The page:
Review / ScourgeBringer: reflexes required for dynamic and hyper fluid fights
ScourgeBringer is a 2D game developed by Flying Oak Games, two French people who live in Metz. It’s a bit unintentional that I’m doing the roguelike at the moment, but I don’t mind.
New atmosphere, new movements, ScourgeBringer offers an original playing experience that you may not have to put into all hands because talent and perseverance will be your best assets.
A ruined civilization, an enigmatic monolith, all it takes is for the heroine you play to embark on an adventure to save humanity. Kyhra therefore enters an unknown world, in search of the truth and especially of the next enemy to be killed.
The principle of the monolith is a good excuse to transform the universe in which we operate without having to justify ourselves. The levels that we cross are generated randomly, the enemies also appear randomly.
This idea also makes it possible to have “worlds” which change completely when you have beaten the bosses.
ScourgeBringer is as we have already noticed, a roguelike style 2D action game. This means that we evolve through levels where we have to kill all the enemies that are in our way to be able to advance.
Once you’ve cleared a room, a second wave of opponents will appear. To spice up the adventure a little, these appearances are random. You cannot plan ahead your strategy to clear the room of enemies.
Kyhra, our main character, is armed with a sword and a pistol. She can either give a classic sword blow, or dash on enemies, see “smasher” to stun several opponents.
This rather simple set of moves is actually very effective because we can chain our attacks without stopping. ScourgeBringer indeed offers us a very fluid game with the possibility of jumping and even performing double jumps.
We can hang on to walls, climb, dasher, … and our attacks allow us to stay in the air. A little in the same style as Devil May Cry where we can spend a few minutes in the air to hit our opponent.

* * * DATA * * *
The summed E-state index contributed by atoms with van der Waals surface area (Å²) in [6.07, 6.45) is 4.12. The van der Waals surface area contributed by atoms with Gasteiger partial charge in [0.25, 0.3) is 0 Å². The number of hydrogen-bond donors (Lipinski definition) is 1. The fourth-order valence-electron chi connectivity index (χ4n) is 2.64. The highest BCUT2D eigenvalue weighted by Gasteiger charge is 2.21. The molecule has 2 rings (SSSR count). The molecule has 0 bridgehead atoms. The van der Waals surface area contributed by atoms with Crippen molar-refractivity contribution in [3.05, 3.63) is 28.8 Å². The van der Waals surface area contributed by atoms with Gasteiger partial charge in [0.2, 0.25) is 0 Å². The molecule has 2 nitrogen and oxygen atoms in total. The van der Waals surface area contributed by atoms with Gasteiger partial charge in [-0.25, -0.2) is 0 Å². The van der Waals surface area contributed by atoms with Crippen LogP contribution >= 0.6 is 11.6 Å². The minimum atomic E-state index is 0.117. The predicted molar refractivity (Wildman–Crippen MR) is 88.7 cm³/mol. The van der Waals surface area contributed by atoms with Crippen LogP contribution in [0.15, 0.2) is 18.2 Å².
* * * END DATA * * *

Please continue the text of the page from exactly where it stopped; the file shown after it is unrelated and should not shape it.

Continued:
This gameplay allows us to play without worrying about the ground, and we spend the majority of our time flying from enemy to enemy, dodging enemy attacks. And that’s good, the majority of our enemies move in the air.
Our heroine has a life bar that you can sometimes refill if you gain adequate items at the end of your fights, but most of the time you will have to make do with what you have at the beginning.
Like all “roguelike” vouchers, you earn points during your adventure, which are used as currency with the merchants who are in your path. It’s up to you to buy the equipment and improvements that are going to help you go to the end of the adventure.
All of those purchases are then lost if you die. What are your runs for? Earn experience points when defeating bosses and mini-bosses. This experience remains attached to your character and you can exchange it for upgrades that will remain unlocked forever.
The game is very, very nervous, with very smooth gameplay. You won’t find an explanation of the different weapon upgrades, and it takes several runs to really understand how the game works.
The story is nice but the way it is presented is far too light to make us really want to discover more. The music adds a dimension of energy and speed to the game, which is already fast.
Visually, the graphic choice fits perfectly with the story and the gameplay. The different worlds are original and each time exotic. The in-game interface is not annoying at all and we are focused on the fights.
It will take you 4 to 5 hours to complete ScourgeBringer if that’s your playstyle. If you don’t improve while playing, the game won’t get any easier …
Les points positifs
- The fluidity of the fights
- The worlds
Les points négatifs
- If you don't improve, the game is still difficult
- Difficult to understand everything without explanation
ScourgeBringer is a demanding roguelike that will put your skills to the test. The improvement of our heroine is really done during the game, and you will have to be attentive during the fights to be successful. A game with smooth gameplay, where you can only blame yourself if you lose. A great success from Flying Oak Games.